I grew up surrounded by a truly astonishing library of children's books, and for years I've been promising that I'd put together a comprehensive list of the all-time greats. But having entered the phase of life where baby showers have replaced weddings as my primary source of summer social obligations, I've been buying a lot more children's books than usual, and I realised it wasn't fair to keep you waiting.
So, for your gifting pleasure, or for the pleasure of your own family, here are 10 children's books that I think would make a delightful addition to any child's library.
I should note that almost every book on this list could have been replaced by another volume by the same author. It's a real testament to the best children's book authors that many of them produced a number of absolute classics -- and that those books have their charms for adults as well as for kids.
1. 'People' by Peter Spier: Spier is a master of visual storytelling. Books like Peter Spier's Circus, Peter Spier's Christmas and Bored -- Nothing To Do would be mesmerising even without text. And while People has narration that guides readers young and old through their global tour of humanity, it's an astonishingly beautiful book, fitting for a celebration of all the ways people live, love, work and raise their families all around the world. People was published in 1980, but it doesn't feel dated or condescending. It's the sort of book a child can fall into for hours.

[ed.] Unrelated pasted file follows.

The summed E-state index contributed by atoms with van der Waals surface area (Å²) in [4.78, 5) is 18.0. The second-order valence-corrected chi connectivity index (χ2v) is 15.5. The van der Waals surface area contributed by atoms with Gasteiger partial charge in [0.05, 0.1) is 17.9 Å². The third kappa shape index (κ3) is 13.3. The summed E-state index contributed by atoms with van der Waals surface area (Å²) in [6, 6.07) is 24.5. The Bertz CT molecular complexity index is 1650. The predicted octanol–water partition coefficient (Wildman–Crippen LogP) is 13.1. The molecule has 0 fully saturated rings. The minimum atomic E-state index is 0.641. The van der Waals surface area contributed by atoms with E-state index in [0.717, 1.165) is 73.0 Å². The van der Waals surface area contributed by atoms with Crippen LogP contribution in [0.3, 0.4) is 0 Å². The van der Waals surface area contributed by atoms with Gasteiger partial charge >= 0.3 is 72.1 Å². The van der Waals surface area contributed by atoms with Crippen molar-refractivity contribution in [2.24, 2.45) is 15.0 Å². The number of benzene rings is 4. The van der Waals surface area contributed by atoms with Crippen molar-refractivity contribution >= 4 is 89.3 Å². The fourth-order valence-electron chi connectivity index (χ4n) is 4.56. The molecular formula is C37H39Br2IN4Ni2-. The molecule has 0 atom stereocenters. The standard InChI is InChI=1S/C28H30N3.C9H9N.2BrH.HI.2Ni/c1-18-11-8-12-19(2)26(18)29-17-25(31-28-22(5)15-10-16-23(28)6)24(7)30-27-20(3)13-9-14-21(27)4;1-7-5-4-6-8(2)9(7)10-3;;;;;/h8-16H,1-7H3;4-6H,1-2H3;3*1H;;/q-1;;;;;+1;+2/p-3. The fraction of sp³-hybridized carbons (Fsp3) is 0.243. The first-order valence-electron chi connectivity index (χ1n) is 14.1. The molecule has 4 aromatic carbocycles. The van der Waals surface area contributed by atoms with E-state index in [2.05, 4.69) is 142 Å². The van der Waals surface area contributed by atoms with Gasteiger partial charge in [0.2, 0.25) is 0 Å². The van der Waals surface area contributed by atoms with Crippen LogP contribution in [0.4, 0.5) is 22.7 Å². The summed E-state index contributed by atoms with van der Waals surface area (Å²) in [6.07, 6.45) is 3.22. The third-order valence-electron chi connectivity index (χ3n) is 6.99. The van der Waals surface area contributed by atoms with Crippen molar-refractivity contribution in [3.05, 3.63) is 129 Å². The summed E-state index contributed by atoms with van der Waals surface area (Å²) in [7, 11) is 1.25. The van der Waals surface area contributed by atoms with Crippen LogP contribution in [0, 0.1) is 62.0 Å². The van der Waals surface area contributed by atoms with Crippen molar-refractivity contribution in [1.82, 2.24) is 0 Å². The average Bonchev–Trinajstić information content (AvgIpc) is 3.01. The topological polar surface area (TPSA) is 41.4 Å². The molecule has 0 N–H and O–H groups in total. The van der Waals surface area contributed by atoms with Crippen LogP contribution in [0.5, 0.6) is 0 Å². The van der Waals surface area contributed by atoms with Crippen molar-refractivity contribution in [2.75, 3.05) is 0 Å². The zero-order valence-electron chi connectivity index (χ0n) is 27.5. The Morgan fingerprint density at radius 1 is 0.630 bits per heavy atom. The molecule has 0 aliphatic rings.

2. 'Life Story' by Virginia Lee Burton: Speaking of introductions to the world, Burton's Life Story is a history of the Earth that begins with the Big Bang and continues on to the present day. Some of Burton's other books, including The Little House and Mike Mulligan and His Steam Shovel might resonate with your readers at an earlier age. But Life Story fits a grand, wondrous story onto its small pages. It's the perfect book for children who want to know where the world comes from.
3. 'Make Way For Ducklings' by Robert McCloskey: I'll admit that Make Way For Ducklings beat Blueberries for Sal or the utterly outstanding Time of Wonder, or Burt Dow, Deep-Water Man; the truth is, you really can't go wrong with anything by Robert McCloskey, and Homer Price is absolutely essential for young readers just making their way into chapter books. But Make Way For Ducklings is a charming story about the intersection of good parenting and responsible communities. The world isn't as kind to everyone as it is to Jack, Kack, Lack, Mack, Nack, Ouack, Pack and Quack Mallard. But it should be.
4. 'Roxaboxen' by Alice McLerran: I suspect this book will be less familiar than some of the other titles on this list. But it shouldn't be. Roxaboxen, which is beautifully illustrated by the immortal Barbara Cooney, is about the imaginary town a group of children build and govern for themselves. It's a glorious ode to childhood independence, a tonic against helicopter parenting.